Jordano’s CEO, who navigated the company through rough waters, emerges stronger, smarter and ready to celebrate its 100th anniversary.
For 99 years, Jordano’s Foodservice has embraced its roots as a family-owned, passionate purveyor of food.
From its early start in 1915 as Jordano Brothers Grocery Market in Santa Barbara, to the full-service distributor Jordano’s Foodservice is today, Jordano’s has faced its challenges head on with dedication, innovation and service.
For nearly a century, Jordano’s has weathered many a turbulence– from the Great Depression to the great recession. Its secret? Whether changing the way people shop for groceries or realigning an entire business, adaptation has been Jordano’s key to survival and success.
The story of Jordano’s Foodservice began long ago when sacrifice and a family promise to stick together propelled the food distributor through decades of economic ebbs and flows. The Jordano’s story continues today due to an unwavering commitment to quality, customer service and serving the community.
Call Me “Pete”
At the current helm is Peter C. Jordano, son to one of the four founding Jordano brothers, who repositioned the company away from delivering fresh food and into distributing fresh food.
People don’t call him Mr. Jordano . . . he’s Pete.
Pete’s no-nonsense approach to his name parallels his 56 years in business. To Pete, it’s a simple equation where people, plus a dedication to quality and customer service, equals success. Frankly, that mentality hasn’t changed since the early 1900s when his grandfather, James Jordano, paved the way for the Jordano family.
As an industrious Italian immigrant, James saw that America offered great opportunity and taught his four sons the value of hard work and enterprise. They opened a small Santa Barbara grocer and grew it into a successful tri-county store chain. Their steadfast mentality has never waned, and today Jordano’s maintains that same tireless spirit of prospect.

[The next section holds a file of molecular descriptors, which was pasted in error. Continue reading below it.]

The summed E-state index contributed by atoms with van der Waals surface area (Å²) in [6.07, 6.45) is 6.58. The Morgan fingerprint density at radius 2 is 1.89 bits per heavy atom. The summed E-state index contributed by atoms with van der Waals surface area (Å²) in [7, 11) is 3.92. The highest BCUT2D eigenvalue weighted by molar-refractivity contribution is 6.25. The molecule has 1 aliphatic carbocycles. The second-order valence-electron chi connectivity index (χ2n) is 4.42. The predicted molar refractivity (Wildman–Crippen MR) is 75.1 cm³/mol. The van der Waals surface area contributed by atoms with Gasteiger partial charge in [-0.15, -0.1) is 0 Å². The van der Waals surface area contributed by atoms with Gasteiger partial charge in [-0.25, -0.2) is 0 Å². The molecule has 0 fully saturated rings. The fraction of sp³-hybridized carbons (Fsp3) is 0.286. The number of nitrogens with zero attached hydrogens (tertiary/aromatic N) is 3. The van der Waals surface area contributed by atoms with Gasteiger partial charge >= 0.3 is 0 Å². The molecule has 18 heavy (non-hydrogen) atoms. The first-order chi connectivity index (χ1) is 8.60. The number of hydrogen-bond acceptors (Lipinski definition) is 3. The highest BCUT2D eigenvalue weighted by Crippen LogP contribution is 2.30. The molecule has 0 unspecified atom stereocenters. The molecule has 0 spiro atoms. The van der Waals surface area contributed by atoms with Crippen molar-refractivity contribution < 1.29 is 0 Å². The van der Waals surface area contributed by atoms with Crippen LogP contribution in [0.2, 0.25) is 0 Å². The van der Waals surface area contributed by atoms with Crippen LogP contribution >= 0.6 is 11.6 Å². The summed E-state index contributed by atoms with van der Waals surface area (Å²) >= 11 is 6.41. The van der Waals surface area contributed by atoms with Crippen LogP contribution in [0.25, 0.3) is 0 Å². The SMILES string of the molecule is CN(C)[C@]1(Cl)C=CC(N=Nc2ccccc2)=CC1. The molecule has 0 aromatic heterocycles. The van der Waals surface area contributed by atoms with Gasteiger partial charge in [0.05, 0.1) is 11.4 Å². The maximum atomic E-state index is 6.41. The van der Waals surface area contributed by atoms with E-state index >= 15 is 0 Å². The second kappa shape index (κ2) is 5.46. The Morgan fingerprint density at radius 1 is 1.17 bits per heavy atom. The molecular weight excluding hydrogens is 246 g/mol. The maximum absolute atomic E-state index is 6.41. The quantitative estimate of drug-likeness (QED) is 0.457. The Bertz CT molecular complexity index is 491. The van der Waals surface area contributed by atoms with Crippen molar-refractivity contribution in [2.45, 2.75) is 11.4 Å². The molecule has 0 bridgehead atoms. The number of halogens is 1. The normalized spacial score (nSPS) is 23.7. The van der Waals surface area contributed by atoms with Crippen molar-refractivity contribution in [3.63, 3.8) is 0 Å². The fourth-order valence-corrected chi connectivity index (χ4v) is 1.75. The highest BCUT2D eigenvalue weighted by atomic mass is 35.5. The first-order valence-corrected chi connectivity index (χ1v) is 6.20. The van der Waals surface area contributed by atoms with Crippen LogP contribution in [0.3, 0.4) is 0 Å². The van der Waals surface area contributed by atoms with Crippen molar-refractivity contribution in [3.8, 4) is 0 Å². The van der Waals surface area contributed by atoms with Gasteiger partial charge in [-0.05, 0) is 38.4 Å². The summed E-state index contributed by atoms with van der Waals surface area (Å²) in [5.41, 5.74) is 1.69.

In the mid-70s, Pete took a progressive stand, turning the family-owned company away from the debt of a post-Vietnam recession and carrying Jordano’s through a reinvention. He will be the first to tell anyone that difficult decisions mean refocusing, not losing sight.
“That was a terribly tough decision to shift the business away from the roots as a successful family-owned grocery chain and restructure it as a distribution business,” says Pete, whose leadership saved the company and grew the new business, Jordano’s Inc., 500 percent within the first decade.
Dedication to Employees
Recognizing the value its employees bring to the table is a strong link in the company’s success.
Pete takes a great deal of pride in the longevity of his 546 employees. The average employee has a 16 year history with the company, and 106 employees have been with the company an astounding 20+ years.
Pete says he considers the entire team at Jordano’s to be extended family. A company picnic is held annually for employees and their families at the Santa Barbara Zoo to celebrate the family facet that Jordano’s so strongly embodies.
Top-Notch Service to Customers
Above all, service to its customers has always been the paramount focus of Jordano’s. That is why, for Jordano’s, customer loyalty has always been earned in simplistic ways and never taken for granted.
“At Jordano’s we practice a lost art – thanking people for their business. We stress to our drivers and order- takers the importance of saying ‘thank you.’ It’s the most basic thing, but we don’t take those orders for granted …ever,” Pete emphasizes.
Even when Pete travels, whether to New York or Dallas, he’s always thinking of his customers. His favorite traveling pastime? Menu collecting.
“If I’m in another city for a meeting, I stop into a steak house or a pizza shop and bring back the menus. Then I deliver them to some of our customers. It gives them new ideas of what other establishments are serving,” says Pete, who has even purchased rare stamps from various countries for a stamp-collecting customer.
Adaptation and Innovation
Much has changed from those early days of business to the high-tech world of today, but Jordano’s ability to adapt and innovate – all toward the goal of customer service – has been critical to its success and longevity.